This toddler wants just one present for her first birthday: more diapers.
 Bundled Blessings, the diaper pantry that is a local mission of First United Methodist Church, 516 Church St., is turning 1. After months of gestation, the pantry was born on Sept. 8, 2013, when a procession of children marched to the front of the church carrying 4,000 bundled, disposable diapers collected by the congregation.

 The committee of five who founded the pantry is making plans to celebrate the birthday during the Sept. 7 church service. The event will commemorate a year in which the new organization distributed 32,444 diapers to at-risk families, says project co-chair Krys Juleen.

 At the request of Ms. Juleen and the committee,
Governor Quinn has issued a proclamation recognizing Sept. 8-12 as Infant Needs Awareness Week in Illinois with a focus on the importance of diapers.
  In a series of “whereases” the document underlines the crucial role diapers play in family life and the hardships that occur when they are lacking. The proclamation states that the average baby requires 50 diaper changes per week; that diapers cannot be bought with food stamps; that one in three mothers experiences diaper need at
some time; that 48% of families delay changing a diaper to extend their supply; that diapers are generally an eligibility requirement for participation in quality
childcare and early childhood education programs;
and therefore, that addressing diaper need can lead to
improved health and economic opportunity for low-income families.
“Diapers are a basic need for children, as central to their health and well-being as food and shelter,” says Jan Winslow, committee co-chair and a social worker at the Perinatal Family Support Center at Evanston Hospital.
 Yet many parents cannot afford $150 per month for disposable diapers or the steep initial cost and laundry fees for cloth diapers, which, by Illinois law, cannot be washed in laundromats.

 Poor families, then, face poor choices. Leaving babies in dirty diapers or reusing soiled ones can create crabby, uncomfortable children prone to rashes or staph infections and guilty, stressed parents, Ms. Winslow says.

  Bundled Blessings, the only pantry between Chicago and Waukegan, does not dispense diapers directly. Instead, the pantry supplies diapers to six Evanston organizations that then distribute them to clients in need: Infant Welfare Society of Evanston (the Teen Baby Nursery); the Child Care Network (home visiting program); the Family Advocacy Center at Family Focus; Connections for the Homeless; REACH Y.O.U. (the Y.O.U. street program that reaches out to homeless teen parents); and the Erie Family Health Center.

The public contributes many of the diapers, either packaged or loose and repackaged by volunteers. Half a dozen red collection barrels with the Bundled Blessings logo are in place around town, at willing businesses like Spex and Curt’s Café, at the School for Little Children and, farther away, at a Morton Grove church.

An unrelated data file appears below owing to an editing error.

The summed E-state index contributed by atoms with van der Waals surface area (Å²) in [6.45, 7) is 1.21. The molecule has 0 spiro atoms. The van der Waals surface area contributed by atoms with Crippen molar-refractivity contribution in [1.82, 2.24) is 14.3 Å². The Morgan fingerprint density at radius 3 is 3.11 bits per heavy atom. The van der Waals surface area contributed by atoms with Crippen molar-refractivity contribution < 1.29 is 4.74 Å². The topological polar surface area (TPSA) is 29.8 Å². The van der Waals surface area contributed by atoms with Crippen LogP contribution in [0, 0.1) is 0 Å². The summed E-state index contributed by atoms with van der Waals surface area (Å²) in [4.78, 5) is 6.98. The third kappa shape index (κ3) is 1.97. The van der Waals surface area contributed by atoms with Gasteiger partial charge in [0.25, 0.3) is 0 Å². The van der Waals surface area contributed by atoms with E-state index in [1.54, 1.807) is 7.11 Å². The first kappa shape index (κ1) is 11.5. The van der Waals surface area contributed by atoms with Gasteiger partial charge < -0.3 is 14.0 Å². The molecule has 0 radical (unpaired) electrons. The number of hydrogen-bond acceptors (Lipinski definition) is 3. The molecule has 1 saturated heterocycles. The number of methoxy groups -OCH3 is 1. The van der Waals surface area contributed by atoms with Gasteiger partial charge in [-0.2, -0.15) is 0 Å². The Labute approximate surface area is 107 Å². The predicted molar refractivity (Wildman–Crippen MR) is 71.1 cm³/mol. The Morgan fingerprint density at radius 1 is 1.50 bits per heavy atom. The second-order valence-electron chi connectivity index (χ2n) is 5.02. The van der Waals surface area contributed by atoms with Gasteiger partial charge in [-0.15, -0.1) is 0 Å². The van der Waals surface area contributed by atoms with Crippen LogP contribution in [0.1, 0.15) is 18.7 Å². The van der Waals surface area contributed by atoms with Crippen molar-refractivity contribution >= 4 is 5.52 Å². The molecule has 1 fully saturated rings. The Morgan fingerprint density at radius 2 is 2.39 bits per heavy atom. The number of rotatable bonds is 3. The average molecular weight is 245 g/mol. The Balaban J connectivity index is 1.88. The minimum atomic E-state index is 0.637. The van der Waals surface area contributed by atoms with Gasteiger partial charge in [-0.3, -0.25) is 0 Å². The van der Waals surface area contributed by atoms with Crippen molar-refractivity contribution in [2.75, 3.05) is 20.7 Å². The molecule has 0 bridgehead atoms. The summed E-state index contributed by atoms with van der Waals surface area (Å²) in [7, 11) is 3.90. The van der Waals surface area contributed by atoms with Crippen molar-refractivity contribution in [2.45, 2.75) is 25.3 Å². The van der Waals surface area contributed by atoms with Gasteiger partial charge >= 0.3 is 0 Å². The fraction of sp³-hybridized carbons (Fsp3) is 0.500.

People have found innovative ways to collect diapers. Hosts have requested that guests bring diapers to a baby shower or birthday party. A visitor to First Methodist from Japan was so impressed with Bundled Blessings that he sends diapers from Amazon. Dewey Girls Run gathered 3,000–5,000 diapers from their school, and both Misericordia and Garrett-Evangelical Seminary have hosted diaper drives.
For months the diaper pantry had no designated storage for the diapers they collected or those they bought to fill in gaps. Then, for his Eagle Scout project, Paul Richter created a pantry for the pantry. Using a donation from a church member to buy materials, he built sturdy shelving in a room previously used for rummage.

One committee member, Diane Pieterse – “our data and logistics person; we couldn’t survive without her,” Ms. Juleen says – tracks inventory and orders on a spreadsheet. Volunteers help sort and bundle diapers. Once a month, Ms. Pieterse and Sue Hagedorn, also from the committee, fill orders submitted by the six participating organizations.

The goal of Bundled Blessings has never been to supply the total number of diapers a family needs. Rather, Ms. Winslow and Ms. Juleen say, they aim to fill a shortfall the National Diaper Bank Network estimates at 50 diapers per family per month.
For their first year, Ms. Winslow says, Bundled Blessings set a goal of providing “50 diapers per month for 100 bottoms.” Next year, she says, they hope to cover double that number, or 200 bottoms. In addition to “sustaining deliveries,” they plan to “reach into the community” in 2015, Ms. Winslow says.

The project co-chairs say grants and funds from sources like offsite fundraisers and community partnerships will be necessary for their anticipated expansion. But Bundled Blessings continues to need donated diapers, especially, Ms. Winslow says, the larger sizes of Pull-Ups – 3T-4T and 4T-5T – as well as monetary donations, which can be made online at